by Kevin Allman
BP's latest scheme, the diamond saw, failed yesterday. Up next: giant shears. See red: Meanwhile, the widened wellhead is expected to spew up to 20-percent more crude until the cap can be fitted. But they tell us this morning they've sliced off the top of the damaged riser.
37 percent of the Gulf of Mexico is now closed to fishing, up from 31 percent on June 1.
Time asks: How Bad Could It Get?
The Financial Times quoted Tony Hayward as saying it was "an entirely fair criticism" that the company wasn't fully ready.
"What is undoubtedly true is that we did not have the tools you would want in your tool kit," Hayward was quoted as saying.
However, Hayward said BP had been successful so far in keeping most of the oil away from the southeastern U.S. coast.
"Considering how big this has been, very little has got away from us," Hayward was quoted as saying.
The objective, provable thing to say about that is it's a damned lie, and it's contradicted by your own company, whose every number has been wrong so far, which admits it has no idea how much oil is actually escaping, and which refuses to let independent scientists conduct their own tests:
The answer is no to that, a BP spokesman, Tom Mueller, said on Saturday. Were not going to take any extra efforts now to calculate flow there at this point. Its not relevant to the response effort, and it might even detract from the response effort.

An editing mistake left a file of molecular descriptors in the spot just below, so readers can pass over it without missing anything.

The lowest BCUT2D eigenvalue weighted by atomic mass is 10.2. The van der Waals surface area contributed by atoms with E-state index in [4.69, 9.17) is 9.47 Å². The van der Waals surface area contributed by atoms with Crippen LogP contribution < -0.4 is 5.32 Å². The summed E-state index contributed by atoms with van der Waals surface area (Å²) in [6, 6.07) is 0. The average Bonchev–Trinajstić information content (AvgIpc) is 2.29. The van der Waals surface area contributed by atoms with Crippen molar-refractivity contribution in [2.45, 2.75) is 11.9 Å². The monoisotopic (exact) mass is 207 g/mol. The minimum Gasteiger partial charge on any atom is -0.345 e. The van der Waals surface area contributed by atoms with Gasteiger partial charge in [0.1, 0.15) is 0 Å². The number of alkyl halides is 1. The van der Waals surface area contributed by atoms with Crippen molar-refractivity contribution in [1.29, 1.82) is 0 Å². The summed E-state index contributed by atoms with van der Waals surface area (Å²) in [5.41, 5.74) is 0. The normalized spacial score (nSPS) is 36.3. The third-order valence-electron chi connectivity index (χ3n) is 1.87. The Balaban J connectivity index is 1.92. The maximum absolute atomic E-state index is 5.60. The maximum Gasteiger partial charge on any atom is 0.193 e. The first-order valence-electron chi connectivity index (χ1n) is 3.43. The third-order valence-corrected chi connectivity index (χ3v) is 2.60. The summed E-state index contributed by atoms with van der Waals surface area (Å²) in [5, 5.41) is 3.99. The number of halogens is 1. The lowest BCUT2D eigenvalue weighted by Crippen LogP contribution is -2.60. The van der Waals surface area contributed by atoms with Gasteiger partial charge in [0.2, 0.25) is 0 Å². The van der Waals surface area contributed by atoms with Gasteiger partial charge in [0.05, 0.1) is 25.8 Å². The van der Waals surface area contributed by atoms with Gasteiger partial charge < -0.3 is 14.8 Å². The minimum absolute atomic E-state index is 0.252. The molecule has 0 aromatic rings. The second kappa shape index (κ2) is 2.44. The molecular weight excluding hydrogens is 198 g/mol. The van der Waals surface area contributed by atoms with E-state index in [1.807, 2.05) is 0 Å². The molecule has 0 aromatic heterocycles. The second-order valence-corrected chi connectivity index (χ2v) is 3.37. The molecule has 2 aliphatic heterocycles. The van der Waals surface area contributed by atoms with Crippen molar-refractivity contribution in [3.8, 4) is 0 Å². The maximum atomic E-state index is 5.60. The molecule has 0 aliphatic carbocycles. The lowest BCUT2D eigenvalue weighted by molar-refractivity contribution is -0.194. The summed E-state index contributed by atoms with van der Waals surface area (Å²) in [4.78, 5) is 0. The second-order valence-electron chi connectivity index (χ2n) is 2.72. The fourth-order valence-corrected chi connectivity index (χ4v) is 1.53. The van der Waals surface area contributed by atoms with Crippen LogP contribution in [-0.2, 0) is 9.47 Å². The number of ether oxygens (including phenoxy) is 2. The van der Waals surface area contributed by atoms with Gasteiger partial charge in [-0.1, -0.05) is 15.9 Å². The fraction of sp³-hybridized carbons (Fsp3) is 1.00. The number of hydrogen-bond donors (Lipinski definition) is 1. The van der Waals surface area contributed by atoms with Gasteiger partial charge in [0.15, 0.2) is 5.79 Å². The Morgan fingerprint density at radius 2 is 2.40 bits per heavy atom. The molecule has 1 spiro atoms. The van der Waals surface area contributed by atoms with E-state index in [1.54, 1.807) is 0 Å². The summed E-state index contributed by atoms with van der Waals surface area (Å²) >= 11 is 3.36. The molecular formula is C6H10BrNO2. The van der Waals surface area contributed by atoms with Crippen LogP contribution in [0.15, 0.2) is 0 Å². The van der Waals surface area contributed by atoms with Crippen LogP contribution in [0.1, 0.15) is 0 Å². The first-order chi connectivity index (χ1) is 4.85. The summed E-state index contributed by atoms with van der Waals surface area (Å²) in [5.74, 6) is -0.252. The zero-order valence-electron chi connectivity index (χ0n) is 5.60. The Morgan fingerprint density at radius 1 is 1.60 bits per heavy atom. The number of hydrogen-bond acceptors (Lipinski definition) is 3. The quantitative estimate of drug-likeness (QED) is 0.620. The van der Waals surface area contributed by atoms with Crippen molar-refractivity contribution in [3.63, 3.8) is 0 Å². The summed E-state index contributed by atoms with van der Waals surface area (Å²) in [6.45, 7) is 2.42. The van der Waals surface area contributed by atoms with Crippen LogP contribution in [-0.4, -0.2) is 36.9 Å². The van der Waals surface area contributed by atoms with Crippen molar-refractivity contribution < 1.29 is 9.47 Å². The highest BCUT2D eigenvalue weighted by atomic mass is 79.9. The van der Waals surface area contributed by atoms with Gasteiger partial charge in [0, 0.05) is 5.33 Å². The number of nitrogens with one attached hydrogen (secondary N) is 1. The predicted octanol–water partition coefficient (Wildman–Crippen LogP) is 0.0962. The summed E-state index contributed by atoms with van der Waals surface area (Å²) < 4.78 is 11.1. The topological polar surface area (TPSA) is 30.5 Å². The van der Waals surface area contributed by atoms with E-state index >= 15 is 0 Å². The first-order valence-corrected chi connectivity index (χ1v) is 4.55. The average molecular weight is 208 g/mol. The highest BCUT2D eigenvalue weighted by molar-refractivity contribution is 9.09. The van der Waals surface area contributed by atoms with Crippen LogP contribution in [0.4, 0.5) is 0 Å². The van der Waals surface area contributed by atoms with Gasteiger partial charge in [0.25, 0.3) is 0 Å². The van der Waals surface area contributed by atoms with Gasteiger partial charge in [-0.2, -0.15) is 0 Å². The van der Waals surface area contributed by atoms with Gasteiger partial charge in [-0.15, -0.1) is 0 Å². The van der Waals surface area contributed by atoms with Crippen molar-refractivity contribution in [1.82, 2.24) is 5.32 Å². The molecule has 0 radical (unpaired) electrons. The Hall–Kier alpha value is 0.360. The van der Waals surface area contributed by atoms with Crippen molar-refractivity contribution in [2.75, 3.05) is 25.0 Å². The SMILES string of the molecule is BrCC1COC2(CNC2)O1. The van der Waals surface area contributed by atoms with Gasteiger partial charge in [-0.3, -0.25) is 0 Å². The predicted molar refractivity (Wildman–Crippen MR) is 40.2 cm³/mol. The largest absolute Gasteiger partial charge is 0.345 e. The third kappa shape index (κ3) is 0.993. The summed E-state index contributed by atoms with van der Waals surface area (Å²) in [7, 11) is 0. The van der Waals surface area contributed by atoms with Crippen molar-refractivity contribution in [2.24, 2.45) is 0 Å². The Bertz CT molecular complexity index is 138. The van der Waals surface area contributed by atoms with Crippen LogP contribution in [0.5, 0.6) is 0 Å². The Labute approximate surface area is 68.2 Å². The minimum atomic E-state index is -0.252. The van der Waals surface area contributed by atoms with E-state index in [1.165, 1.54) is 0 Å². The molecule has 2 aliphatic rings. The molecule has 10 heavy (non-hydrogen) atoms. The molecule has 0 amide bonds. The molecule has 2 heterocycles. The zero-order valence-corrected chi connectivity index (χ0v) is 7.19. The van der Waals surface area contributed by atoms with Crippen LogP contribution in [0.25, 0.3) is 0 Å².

And in an unsigned editorial today, The Times-Picayune calls BP an inveterate liar as well.
The latest containment effort comes on Day 45 of the disaster, as BP, under fire from seemingly every angle, launched a national ad campaign that continued Thursday with television spots featuring Chief Executive Officer Tony Hayward issuing an apology and promising to "make this right."
You can help make this right BY NOT SPENDING MONEY ON A NATIONAL AD CAMPAIGN IN THE MIDDLE OF THIS CRISIS AND GIVING THE MONEY TO THE PEOPLE WHOSE LIVES ARE BEING RUINED.
Love or hate her politics, MSNBC's Rachel Maddow did fine work last night explaining exactly what our wetlands are, what they do, how they're endangered and why they're vital not just to Louisiana, but to America.
USA Today on the dispersant/health controversy:
Few studies have looked into the long-term health effects of oil exposure. Brief contact with small amounts of light crude oil and dispersants are not considered harmful, the story says. But, long-term exposure to dispersants can cause central nervous system problems, or do damage to blood, kidneys, or livers, according to the Centers for Disease Control and Prevention.
If you're not following Mac McClelland's reporting on Grand Isle for Mother Jones, you're missing out:
The workers who were staying next to me in my Grand Isle motel last week told me that when BP (not, in this case, and for the record, a subcontractor) had instructed them that they couldn't talk to the press, it'd involved a warning that media organizations would go so far as to dub audio propaganda over their videotaped commentary, putting unflattering words in their mouths.
The group SeizeBP.org is planning a week of protests across the country starting today and continuing through June 10. So far, New Orleans is not on the list of cities where a protest is scheduled.